Thus, time and time again the rule of law has been given the utmost position in the Indian judiciary as a doctrine which stands as a guardian and the protector of the basic structure.
Problem with rule of law
When an in-depth analysis of the construction of rule as the law is taken into account, then the principle of rule of law is in question. Law in India is passed by people (emphasis added) from both the houses, signed by the president (a person) and enacted through the official gazette. In addition, the application and interpretation of the enacted law is done by the legal minds of judges (a person). Now, “when the construction is such that law is made by the people and enacted by people, how can we even say that there is a rule of law?”
Law is made by people in power, and in no way they would put real limitations on their power. The said limitations are merely a facade so that the people think it is the law that is in power but the truth of the matter is, it is not the law which is governing element here, however, it is the man who constructed the law and it is the man who is currently in power who has the capability to exercise this power.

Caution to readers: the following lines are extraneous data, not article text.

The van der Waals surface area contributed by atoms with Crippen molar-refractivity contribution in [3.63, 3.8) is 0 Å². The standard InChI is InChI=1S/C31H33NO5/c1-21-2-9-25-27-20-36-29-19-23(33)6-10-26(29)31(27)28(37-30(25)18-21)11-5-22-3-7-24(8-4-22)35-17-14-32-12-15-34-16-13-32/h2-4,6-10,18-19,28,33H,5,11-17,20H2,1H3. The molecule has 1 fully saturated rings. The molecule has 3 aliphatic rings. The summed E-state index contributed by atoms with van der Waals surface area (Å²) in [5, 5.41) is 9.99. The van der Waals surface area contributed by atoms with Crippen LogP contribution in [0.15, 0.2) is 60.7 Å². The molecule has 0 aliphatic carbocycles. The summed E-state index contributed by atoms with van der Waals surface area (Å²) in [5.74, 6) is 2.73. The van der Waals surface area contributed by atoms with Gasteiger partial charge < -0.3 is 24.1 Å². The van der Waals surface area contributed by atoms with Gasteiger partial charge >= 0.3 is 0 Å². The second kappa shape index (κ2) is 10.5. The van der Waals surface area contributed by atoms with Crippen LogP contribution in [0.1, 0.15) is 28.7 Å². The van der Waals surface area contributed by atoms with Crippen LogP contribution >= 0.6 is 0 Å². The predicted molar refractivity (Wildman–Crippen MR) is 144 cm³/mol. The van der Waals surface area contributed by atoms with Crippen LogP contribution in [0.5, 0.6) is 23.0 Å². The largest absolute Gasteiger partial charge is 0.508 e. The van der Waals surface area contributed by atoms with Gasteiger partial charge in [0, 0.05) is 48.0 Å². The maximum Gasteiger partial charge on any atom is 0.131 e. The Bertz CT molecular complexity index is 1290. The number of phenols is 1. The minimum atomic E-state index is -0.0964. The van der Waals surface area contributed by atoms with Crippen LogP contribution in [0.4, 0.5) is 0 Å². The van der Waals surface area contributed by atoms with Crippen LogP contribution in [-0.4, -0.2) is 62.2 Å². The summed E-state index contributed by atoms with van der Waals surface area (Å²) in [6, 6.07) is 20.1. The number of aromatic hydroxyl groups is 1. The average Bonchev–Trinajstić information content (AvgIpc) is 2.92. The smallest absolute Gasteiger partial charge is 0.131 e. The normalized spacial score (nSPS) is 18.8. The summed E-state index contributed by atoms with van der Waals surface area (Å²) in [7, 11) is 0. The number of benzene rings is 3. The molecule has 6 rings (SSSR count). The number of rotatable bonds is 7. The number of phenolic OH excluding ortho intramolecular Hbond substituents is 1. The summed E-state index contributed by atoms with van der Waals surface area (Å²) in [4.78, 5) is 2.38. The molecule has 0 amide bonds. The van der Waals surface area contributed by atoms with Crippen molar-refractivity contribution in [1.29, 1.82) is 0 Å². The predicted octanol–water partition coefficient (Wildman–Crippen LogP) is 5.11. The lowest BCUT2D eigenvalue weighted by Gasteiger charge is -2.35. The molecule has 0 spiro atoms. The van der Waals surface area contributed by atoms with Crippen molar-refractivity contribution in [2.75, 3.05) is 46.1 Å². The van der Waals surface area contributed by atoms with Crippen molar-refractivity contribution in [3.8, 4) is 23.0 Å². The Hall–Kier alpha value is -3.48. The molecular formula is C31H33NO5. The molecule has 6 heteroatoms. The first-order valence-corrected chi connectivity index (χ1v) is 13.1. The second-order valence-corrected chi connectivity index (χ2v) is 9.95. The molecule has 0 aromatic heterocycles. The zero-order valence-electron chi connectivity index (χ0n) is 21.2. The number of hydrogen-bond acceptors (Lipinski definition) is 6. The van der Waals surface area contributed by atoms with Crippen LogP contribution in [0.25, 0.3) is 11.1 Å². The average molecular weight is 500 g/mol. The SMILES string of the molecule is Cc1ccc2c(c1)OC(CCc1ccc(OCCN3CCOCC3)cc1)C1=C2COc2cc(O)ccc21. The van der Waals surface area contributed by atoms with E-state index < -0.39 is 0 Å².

The concept of rule of law is only limited to the ambit, that the law made by the people in power should be followed. Law does not distinguish between any people whatsoever; henceforth the law made by people in power is applicable to them as it is to that of a normal person (leaving out some special exceptions provided under the law).
Thus, it is proved in all possibilities and therefore forms a firm ground to state that the doctrine of rule of man is an integral part of rule of law which can never be separated.